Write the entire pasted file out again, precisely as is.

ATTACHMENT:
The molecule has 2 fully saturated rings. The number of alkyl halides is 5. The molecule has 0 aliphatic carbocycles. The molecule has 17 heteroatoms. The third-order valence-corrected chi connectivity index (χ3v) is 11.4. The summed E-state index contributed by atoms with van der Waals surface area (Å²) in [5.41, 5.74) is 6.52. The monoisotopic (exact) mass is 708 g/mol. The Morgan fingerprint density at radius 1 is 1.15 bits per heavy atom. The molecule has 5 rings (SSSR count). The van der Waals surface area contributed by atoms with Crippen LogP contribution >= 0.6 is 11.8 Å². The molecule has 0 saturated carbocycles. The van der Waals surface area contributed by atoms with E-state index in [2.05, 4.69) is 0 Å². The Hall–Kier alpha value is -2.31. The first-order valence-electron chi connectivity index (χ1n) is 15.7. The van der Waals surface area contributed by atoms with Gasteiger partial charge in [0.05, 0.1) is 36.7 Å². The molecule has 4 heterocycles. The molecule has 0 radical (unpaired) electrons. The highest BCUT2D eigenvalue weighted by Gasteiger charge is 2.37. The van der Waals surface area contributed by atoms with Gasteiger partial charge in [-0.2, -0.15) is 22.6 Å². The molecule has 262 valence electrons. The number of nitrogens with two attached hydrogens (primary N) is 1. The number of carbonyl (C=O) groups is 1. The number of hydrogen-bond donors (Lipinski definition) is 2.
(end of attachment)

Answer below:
The molecule has 2 fully saturated rings. The number of alkyl halides is 5. The molecule has 0 aliphatic carbocycles. The molecule has 17 heteroatoms. The third-order valence-corrected chi connectivity index (χ3v) is 11.4. The summed E-state index contributed by atoms with van der Waals surface area (Å²) in [5.41, 5.74) is 6.52. The monoisotopic (exact) mass is 708 g/mol. The Morgan fingerprint density at radius 1 is 1.15 bits per heavy atom. The molecule has 5 rings (SSSR count). The van der Waals surface area contributed by atoms with Crippen LogP contribution >= 0.6 is 11.8 Å². The molecule has 0 saturated carbocycles. The van der Waals surface area contributed by atoms with E-state index in [2.05, 4.69) is 0 Å². The Hall–Kier alpha value is -2.31. The first-order valence-electron chi connectivity index (χ1n) is 15.7. The van der Waals surface area contributed by atoms with Gasteiger partial charge in [0.05, 0.1) is 36.7 Å². The molecule has 4 heterocycles. The molecule has 0 radical (unpaired) electrons. The highest BCUT2D eigenvalue weighted by Gasteiger charge is 2.37. The van der Waals surface area contributed by atoms with Gasteiger partial charge in [-0.2, -0.15) is 22.6 Å². The molecule has 262 valence electrons. The number of nitrogens with two attached hydrogens (primary N) is 1. The number of carbonyl (C=O) groups is 1. The number of hydrogen-bond donors (Lipinski definition) is 2.